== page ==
Brought to the screen with our Audrey as will-o’-the-wisp “Miss Holiday Golightly, Traveller”. Capote’s Holly is a little sharper, a little less naïve than Ms Hepburn’s, and the novella’s a casual yet well-crafted little piece (also accompanied by three good stories). Of Capote’s other works, I’ve only read In Cold Blood (truly excellent), and the pair have easily convinced me to seek more of his finely honed writing. This one was a pleasure.

Where it came from: MM’s Bookshelf
Time & manner of reading: One bed-read on a lazy Sunday afternoon
Where it went to: Home
Reminds me of:
Who I’d recommend it to: Anyone and no-one in particular
Also reading: The Heart of the Matter by Graham Greene; The Reivers by William Faulkner (I’ve been doing a good job at ignoring them, haven’t I?)

Review: Dodie Smith’s “I Capture the Castle”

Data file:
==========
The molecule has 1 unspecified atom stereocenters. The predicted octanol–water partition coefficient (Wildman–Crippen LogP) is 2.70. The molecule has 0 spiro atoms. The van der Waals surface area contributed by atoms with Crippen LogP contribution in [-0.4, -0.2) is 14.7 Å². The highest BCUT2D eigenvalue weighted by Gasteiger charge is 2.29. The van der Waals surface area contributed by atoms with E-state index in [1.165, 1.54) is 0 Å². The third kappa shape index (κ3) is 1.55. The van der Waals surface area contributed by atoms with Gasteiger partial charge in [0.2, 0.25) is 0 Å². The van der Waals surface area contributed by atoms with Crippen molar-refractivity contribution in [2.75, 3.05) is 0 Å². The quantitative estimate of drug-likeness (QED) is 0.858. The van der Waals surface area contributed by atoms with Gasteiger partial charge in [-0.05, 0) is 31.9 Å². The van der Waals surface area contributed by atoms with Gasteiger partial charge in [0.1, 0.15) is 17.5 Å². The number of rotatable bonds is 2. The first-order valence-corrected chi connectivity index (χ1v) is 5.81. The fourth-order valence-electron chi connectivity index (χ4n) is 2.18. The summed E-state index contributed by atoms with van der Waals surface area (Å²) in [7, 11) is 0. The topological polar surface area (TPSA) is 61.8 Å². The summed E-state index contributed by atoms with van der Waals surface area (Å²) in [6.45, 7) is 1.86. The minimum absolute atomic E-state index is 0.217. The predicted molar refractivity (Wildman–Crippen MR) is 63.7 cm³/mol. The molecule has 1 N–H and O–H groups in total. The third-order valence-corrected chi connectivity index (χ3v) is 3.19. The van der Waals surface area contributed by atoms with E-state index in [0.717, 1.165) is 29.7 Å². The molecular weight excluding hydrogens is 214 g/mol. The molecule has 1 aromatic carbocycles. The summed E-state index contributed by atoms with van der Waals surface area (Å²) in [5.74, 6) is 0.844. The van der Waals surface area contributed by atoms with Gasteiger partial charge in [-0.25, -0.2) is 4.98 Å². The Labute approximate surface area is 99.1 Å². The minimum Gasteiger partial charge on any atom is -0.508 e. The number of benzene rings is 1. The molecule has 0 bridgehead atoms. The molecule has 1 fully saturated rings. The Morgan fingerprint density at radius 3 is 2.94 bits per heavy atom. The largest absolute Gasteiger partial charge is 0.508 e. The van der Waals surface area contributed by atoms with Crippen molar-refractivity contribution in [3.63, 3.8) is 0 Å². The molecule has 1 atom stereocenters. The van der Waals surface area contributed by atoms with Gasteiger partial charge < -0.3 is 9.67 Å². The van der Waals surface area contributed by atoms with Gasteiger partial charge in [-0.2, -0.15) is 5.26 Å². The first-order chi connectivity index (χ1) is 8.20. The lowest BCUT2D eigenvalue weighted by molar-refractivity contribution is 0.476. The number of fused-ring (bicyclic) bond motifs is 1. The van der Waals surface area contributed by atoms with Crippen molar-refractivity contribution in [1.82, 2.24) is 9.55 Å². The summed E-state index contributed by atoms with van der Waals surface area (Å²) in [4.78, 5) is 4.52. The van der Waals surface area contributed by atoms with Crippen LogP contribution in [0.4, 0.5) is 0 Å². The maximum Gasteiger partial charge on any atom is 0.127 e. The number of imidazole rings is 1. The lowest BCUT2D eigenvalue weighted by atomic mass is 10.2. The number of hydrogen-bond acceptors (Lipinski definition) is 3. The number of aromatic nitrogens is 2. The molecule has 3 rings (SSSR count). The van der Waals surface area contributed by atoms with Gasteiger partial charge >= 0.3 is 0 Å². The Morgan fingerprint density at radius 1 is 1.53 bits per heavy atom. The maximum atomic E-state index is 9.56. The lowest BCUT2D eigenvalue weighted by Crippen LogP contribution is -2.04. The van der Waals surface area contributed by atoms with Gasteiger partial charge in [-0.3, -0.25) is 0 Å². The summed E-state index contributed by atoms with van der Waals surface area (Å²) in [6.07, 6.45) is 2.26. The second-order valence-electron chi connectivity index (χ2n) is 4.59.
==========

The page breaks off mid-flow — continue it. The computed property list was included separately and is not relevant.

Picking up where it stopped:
Lent with high praise by MM, I hereby declare that her claims were not exaggerated. This was an excellent novel, absorbing, wry, beautifully written, and with a core that’s a lot more sophisticated than it looks. Cassandra lives in greater-than-genteel poverty in a mouldering castle with her family. The new owners arrive unexpectedly, romances ensure, dreams are woven and wither, hope prevails. Narrated entirely through Cassandra’s successive journals, the first half of the novel is a quirky but largely standard rags-to-riches romance. Once Midsummer’s come and gone, however, and love is being misplaced hither and thither, both Cassandra and her world become complex and nuanced and far from saccharine. I wasn’t altogether convinced by our heroine’s Great Love (one kiss did all that?!), but the scene with the wirelesses is wrenching and the multiple heartbreaks are all too messily plausible. Why does the most worthless individual always get what she wants? Great book. Read it.